401(k) Withdrawals Without Tax Penalty – [ Accessing your 401(k) Funds]

The 401(k) plan is the staple for retirement in America. Next to social security, a 401(k) is meant to provide you with additional income for your retirement. However, accessing the funds held in your 401(k) isn’t possible until you reach age 59.5 unless you want to pay a 10% penalty. This can pose issues for people who need to get access to money before their social security kicks in. So what are your options for getting money out of your 401(k) without paying taxes?

In this article, we will discuss qualifications and ways to access the funds inside your 401(k) without paying taxes or getting hit with a penalty.

How Can I Get My 401k Money Without Paying Taxes?

There are essentially 5 qualifying circumstances in which you can access your 401(k) funds without paying taxes or getting hit with the 10% early withdrawal penalty.

  • 401(k) Loan
  • Hardship Withdrawal
  • Medical Expenses
  • Disability
  • Roll Your 401(k) into a Self-Directed IRA

401(k) Loan

A 401(k) loan is a fantastic solution to help you get access to the funds in your 401(k) account. This will depend on your 401(k) plan structure and management, however, most plans permit plan participants to take out a loan. Most plans allow borrowers to access up to 50% of the balance in the 401(k), with a maximum of $50,000.

Taking a loan out allows you to get access to the balance without paying the 10% early withdrawal penalty. In addition, you won’t have to pay income taxes because it’s a loan.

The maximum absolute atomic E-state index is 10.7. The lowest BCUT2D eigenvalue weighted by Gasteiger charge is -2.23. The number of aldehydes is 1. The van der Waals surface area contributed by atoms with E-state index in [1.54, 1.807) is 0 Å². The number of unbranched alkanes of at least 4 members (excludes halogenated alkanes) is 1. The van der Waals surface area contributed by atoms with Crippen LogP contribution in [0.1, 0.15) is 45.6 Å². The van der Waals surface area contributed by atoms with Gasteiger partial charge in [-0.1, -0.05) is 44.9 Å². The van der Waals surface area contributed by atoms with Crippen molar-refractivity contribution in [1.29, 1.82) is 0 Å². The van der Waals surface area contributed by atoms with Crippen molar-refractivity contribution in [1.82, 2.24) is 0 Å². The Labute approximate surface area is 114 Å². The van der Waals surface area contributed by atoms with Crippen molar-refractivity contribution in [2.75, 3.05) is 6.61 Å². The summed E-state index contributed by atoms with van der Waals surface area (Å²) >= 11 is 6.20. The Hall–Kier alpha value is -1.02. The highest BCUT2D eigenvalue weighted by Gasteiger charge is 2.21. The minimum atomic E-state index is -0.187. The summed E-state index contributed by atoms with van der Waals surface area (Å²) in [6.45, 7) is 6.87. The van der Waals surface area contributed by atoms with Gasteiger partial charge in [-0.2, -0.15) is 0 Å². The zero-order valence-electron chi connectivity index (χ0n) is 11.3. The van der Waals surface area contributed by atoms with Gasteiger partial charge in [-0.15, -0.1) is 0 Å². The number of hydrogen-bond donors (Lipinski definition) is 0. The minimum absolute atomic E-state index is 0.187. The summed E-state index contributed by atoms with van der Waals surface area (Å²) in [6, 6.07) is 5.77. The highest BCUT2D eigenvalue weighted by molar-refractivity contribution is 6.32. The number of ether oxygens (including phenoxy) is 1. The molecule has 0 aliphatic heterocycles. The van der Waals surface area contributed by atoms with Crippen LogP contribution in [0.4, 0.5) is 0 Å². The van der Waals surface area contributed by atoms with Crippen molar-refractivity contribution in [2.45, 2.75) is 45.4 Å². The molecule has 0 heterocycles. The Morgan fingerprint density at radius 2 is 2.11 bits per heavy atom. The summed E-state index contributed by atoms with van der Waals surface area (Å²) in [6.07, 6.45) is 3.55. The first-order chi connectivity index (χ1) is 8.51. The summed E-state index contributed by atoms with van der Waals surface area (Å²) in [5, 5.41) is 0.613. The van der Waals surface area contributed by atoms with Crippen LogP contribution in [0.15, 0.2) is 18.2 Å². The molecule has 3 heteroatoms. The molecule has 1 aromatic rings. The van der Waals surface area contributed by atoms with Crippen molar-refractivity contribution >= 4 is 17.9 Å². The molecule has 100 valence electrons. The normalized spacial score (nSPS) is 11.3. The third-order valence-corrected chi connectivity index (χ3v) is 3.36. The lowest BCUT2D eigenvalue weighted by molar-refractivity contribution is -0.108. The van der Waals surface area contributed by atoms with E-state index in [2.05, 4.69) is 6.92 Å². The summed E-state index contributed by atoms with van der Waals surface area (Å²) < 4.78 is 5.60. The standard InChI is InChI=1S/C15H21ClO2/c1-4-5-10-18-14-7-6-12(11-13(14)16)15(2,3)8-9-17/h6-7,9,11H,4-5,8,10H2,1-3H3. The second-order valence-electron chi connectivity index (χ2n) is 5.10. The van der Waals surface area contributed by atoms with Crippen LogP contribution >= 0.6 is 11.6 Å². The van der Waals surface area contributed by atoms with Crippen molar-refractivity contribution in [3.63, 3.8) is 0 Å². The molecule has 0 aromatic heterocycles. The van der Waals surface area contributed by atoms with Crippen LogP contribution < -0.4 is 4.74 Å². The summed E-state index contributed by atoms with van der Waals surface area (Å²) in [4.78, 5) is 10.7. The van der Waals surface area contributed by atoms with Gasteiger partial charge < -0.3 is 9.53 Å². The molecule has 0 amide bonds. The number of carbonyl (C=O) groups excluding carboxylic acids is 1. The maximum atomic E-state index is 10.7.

Another great thing about taking out a 401(k) loan is that your funds continue to stay invested. This allows your retirement to continue growing while you have the money for something you need. A 401(k) loan also has very favorable interest rates compared to personal loans. Interest rates for 401(k) loans tend to be between 4-6%.

Lastly, 401(k) loans have very flexible repayment terms. Most plan providers will allow repayment terms ranging from 3-10 years. In addition to the favorable repayment terms, most plans don’t have an early repayment penalty. All these features of 401(k) loans make them a great option to consider if you want to access the funds without paying taxes or penalties.

Hardship Withdrawal

A hardship withdrawal allows you to tap into your 401(k) balance without incurring a penalty provided that you mean certain eligibility requirements. It’s a type of penalty-free withdrawal option that requires you to have an immediate and heavy financial burden that you can’t pay in any other way.

It’s important to note that while some of these hardships will allow you to sidestep the 10% early withdrawal penalty, you will still have to pay income taxes on the money you use.

In order to qualify for a hardship withdrawal, the expense of the hardship is taken into consideration, as well as your other assets and investment accounts. Below are the most common hardship withdrawal expenses:

  • Medical expenses and treatment
  • Down payment for a primary residence
  • Education and tuition fees